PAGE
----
8. Select and enable the features you want to use. At admin/structure/features, under the "Features" tab, enable features that you wish to use on the site. Recommended: enable the features one by one, so that you can note and respond to any errors. If you are prompted about orphaned dependencies, select "Leave enabled". For more information about these individual features, see the openoutreach.org site. See also the section below on "Assessing and preventing component naming conflicts".

Cleaning up your site

The steps above outline how to get Open Outreach minimally installed on an existing site. But you'll still have a lot of work to do to reconcile your existing site content and structure with what has been created by Open Outreach. Here are a few tips to get you started--but you should begin with the assumption that there will be lots more you'll discover and neec to fix.

  • Content types and fields. You may have existing content types on your site that overlap with those provided by Open Outreach. For example, if you have an existing content type called 'news', it might have a function very close to that of the 'article' content provided by Debut Article. To begin to use the Debut Article functionality, you could consider converting the existing 'news' content into 'article' content.
    • Download and install the Node convert module.
    • At admin/structure/node_convert_templates, create one or more templates for converting your content. Then use the admin/content page to filter for the type of content you are converting from, select the appropriate conversion from the "Update options", and apply.
  • Blocks and contexts. Open Outreach uses the Context module to position blocks. Your existing site may use the core Block module for this purpose, may use Context or some other tool, or may use a combination of tools for block placement. With Open Outreach blocks displaying as well as those enabled by your existing site, you may get more than you need or want. To address this, selectively disable blocks left over from your existing site. If they were custom blocks, you may wish to delete them.

Assessing and preventing component naming conflicts

Open Outreach is built using the Features module, which allows exporting configuration from a Drupal site - content types, fields, views, and so on - into code, so that it can be enabled on multiple sites. For components like content types and fields to be exportable, they need to have a "machine name"--a unique name that will be the same on every site they're enabled on. For example, a date-type field used to store the date of an event might have the machine name field_date.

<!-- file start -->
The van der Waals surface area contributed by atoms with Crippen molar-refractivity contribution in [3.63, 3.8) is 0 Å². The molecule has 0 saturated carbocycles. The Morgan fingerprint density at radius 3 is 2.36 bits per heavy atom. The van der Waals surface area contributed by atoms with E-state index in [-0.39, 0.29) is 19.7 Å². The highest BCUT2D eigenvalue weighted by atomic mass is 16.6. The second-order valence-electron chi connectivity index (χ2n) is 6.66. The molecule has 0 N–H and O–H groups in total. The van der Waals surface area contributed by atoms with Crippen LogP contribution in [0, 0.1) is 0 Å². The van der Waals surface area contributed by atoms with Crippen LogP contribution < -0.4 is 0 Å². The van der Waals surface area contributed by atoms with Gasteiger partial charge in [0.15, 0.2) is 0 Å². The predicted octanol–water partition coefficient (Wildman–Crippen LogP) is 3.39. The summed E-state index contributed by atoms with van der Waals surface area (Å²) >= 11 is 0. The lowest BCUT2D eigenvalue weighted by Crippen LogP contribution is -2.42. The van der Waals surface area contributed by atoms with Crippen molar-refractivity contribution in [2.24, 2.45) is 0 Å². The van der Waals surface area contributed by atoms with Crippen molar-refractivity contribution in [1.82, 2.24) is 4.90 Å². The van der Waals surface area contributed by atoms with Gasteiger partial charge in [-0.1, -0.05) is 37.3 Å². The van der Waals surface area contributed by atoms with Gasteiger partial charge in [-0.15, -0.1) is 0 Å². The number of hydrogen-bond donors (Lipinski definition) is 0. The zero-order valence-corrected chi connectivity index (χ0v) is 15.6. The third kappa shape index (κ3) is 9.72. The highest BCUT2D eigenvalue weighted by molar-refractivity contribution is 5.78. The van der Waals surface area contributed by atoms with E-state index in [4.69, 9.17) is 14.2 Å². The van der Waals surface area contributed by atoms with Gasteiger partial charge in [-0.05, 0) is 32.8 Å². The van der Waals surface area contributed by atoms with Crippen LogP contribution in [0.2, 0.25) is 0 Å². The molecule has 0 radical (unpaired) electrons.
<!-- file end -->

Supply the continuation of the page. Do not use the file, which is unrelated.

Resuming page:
If Open Outreach is installed from scratch, we can be sure that the components we're creating won't conflict with existing components on the site. But when we're converting an existing site into an Open Outreach one, there's the potential that a component we're creating has the same name as one that already exists on the site. In certain cases, such a conflict can cause a site error that's difficult to resolve.

The particular issue to watch out for is: the site already has a field with the same name as a field that will be created by Open Outreach and the existing field is of a different type than the Open Outreach one. Drupal is unable to change the type of an existing field, so this situation will trigger an error.

There's no totally easy way to determine if a feature will conflict with existing components on your site. For fields, try the following:

  • At admin/structure/features, click the "Rebuild" link for the feature you're looking at. Look for any fields listed under a heading "Fields". The names here are of field "instances"--the version of a field that's applied to a particular content type. What we're concerned with is the actual field name, which is the part at the end beginning 'field_'.
  • Ensure the Fields UI module is enabled. At admin/structure/types, click the "Manage fields" link for a content type and look for fields with the same name as one of the fields in the feature. If you find one, you have the potential for a conflict--an error will occur if the field types are different.

Wrapping up

Upgrading an existing site to use Open Outreach is more work than just starting fresh. It takes some planning and the willingness to work through some potential challenges.

If you're up for a few bumps, though, upgrading an existing nonprofit site to Open Outreach can get you the benefit of keeping your existing content and users while quickly ramping on a lot of great new functionality.